Arthur A. Hansen

Art Hansen is Professor Emeritus of History and Asian American Studies at California State University, Fullerton, where he retired in 2008 as the director of the Center for Oral and Public History.  Between 2001 and 2005, he served as Senior Historian at the Japanese American National Museum.

Updated October 2009

migration en

Unearthing one family's history

The volume under review, the most recent of many documentary books by award-winning veteran independent researcher, writer, and producer Tom Coffman, characteristically incorporates historical themes pertaining to Hawai‘i. What makes “Tadaima! I Am Home” different, however, is that its focus is upon a Hawai‘i Nikkei family history as viewed from a multigenerational, transnational perspective.

Within its short compass, readers are provided with a fascinating five-generation exploration by Coffman of male Miwa family members extending from its fallen samurai progenitor in Meiji Era Japan, Marujiro Miwa (1850-1919), down through four sons of successive generations — all of whom are bound ...

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culture en

The truth behind religious freedom in Japan

Although only an assistant professor of religious studies at the University of Pennsylvania, Jolyon Baraka Thomas has already published one remarkable book, Drawing on Tradition: Manga, Anime, and Religion in Contemporary Japan (University of Hawai‘i Press), and is presently working on a third book with the tentative title of “Difficult Subjects: Debating Religion and Public Education in Japan and the United States.” As for the volume under review here, Thomas’ second book, it is a brilliantly conceived, deeply researched, tightly argued, and elegantly composed comparative and transnational inquiry into the concept and practice of religious freedom, with particular emphasis ...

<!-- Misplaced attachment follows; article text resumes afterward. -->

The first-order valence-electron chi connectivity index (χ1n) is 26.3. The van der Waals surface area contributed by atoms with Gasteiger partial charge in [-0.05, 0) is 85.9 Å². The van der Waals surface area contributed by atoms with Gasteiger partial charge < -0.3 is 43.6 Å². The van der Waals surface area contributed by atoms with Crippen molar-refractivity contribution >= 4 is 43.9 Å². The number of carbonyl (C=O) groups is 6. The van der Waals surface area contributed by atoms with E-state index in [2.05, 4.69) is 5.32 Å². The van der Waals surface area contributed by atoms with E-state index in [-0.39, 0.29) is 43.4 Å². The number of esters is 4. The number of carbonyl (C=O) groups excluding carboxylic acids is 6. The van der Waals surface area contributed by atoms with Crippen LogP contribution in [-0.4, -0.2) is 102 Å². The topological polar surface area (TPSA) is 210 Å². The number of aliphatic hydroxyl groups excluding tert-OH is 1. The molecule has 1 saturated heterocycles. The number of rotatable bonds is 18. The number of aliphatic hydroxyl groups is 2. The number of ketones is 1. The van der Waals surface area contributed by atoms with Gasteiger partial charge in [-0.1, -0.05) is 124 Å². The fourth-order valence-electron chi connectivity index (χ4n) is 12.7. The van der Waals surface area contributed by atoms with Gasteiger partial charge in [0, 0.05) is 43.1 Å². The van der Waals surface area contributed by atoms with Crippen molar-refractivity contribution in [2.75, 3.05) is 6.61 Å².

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culture en

The Causes and Consequences of a Government ‘Scheme’

Some readers may well wonder why this book by seasoned Latin American journalist Mary Jo McConahay is being reviewed here for their consumption, consideration, and contemplation. After all, its focus, as the volume’s title intimates, is the World War II shadow war for the Western Hemisphere pitting the Axis against the Allies for popular support, military advantage, and natural resources, one in which each side, “closely shadowed the steps of the other, like dancers in a tango” (pp. xii).

While The Tango War certainly fills a gap in the history of World War II, is painstakingly researched and documented ...

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war en

Rediscovering Honouliuli and preserving former camp sites

Having previously read with enjoyment and edification a trio of books published by the Japanese Cultural Center of Hawai‘i — Life behind Barbed Wire: The World War II Internment Memoirs of a Hawaii Issei (2008), Family Torn Apart: The Internment Story of the Otokichi Muin Ozaki Family (2012) and Haisho Tenten: An Internment Odyssey (2017) — I was overjoyed by the prospect of scrutinizing still another sterling JCCH volume.

Although not as ambitious in analytical penetration, topical and thematic context, and historical detail as the above noted three works, this slender primer is both more comprehensive in coverage and richer in ...

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culture en

Deconstructing intersections of Asian America

Up until 2004, I was a mere (and rather unreflective) spectator to taiko drumming. However, that year I fortuitously became involved as an oral historian in a Japanese American National Museum-sponsored project that culminated in a 2005-2006 exhibition at JANM titled Big Drum: Taiko in the U.S. Curated by Sojin Kim, it featured a new documentary DVD of the same name that included parts of the exhibition media installations as well performances by various taiko groups and videotaped interviews with key taiko leaders and practitioners.

The exhibition’s July 13, 2005, opening, according to a June 2006 Masumi Izumi ...

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